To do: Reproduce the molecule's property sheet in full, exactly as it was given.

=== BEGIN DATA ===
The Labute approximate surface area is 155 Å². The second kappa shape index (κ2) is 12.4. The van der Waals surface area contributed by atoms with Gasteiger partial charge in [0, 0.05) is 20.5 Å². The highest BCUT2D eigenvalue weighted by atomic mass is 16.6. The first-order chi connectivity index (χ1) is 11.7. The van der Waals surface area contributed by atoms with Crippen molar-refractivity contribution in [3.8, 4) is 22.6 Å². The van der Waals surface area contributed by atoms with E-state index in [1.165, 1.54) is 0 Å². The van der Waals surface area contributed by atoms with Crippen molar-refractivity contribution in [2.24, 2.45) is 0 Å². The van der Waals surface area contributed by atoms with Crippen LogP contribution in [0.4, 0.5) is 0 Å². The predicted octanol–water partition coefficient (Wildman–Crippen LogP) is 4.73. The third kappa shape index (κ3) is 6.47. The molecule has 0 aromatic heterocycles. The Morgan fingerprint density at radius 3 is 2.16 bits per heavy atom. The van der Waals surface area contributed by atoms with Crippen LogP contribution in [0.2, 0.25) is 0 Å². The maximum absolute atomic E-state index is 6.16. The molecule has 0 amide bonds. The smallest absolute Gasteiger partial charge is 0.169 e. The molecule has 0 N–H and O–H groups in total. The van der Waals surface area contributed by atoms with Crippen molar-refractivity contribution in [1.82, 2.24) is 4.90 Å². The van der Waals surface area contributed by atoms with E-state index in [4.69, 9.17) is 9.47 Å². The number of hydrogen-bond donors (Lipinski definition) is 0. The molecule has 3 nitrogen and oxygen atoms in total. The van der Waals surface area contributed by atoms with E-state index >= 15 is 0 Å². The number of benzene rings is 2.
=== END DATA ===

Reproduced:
The Labute approximate surface area is 155 Å². The second kappa shape index (κ2) is 12.4. The van der Waals surface area contributed by atoms with Gasteiger partial charge in [0, 0.05) is 20.5 Å². The highest BCUT2D eigenvalue weighted by atomic mass is 16.6. The first-order chi connectivity index (χ1) is 11.7. The van der Waals surface area contributed by atoms with Crippen molar-refractivity contribution in [3.8, 4) is 22.6 Å². The van der Waals surface area contributed by atoms with E-state index in [1.165, 1.54) is 0 Å². The van der Waals surface area contributed by atoms with Crippen molar-refractivity contribution in [2.24, 2.45) is 0 Å². The van der Waals surface area contributed by atoms with Crippen LogP contribution in [0.4, 0.5) is 0 Å². The predicted octanol–water partition coefficient (Wildman–Crippen LogP) is 4.73. The third kappa shape index (κ3) is 6.47. The molecule has 0 aromatic heterocycles. The Morgan fingerprint density at radius 3 is 2.16 bits per heavy atom. The van der Waals surface area contributed by atoms with Crippen LogP contribution in [0.2, 0.25) is 0 Å². The maximum absolute atomic E-state index is 6.16. The molecule has 0 amide bonds. The smallest absolute Gasteiger partial charge is 0.169 e. The molecule has 0 N–H and O–H groups in total. The van der Waals surface area contributed by atoms with Crippen molar-refractivity contribution in [1.82, 2.24) is 4.90 Å². The van der Waals surface area contributed by atoms with E-state index in [4.69, 9.17) is 9.47 Å². The number of hydrogen-bond donors (Lipinski definition) is 0. The molecule has 3 nitrogen and oxygen atoms in total. The van der Waals surface area contributed by atoms with E-state index >= 15 is 0 Å². The number of benzene rings is 2.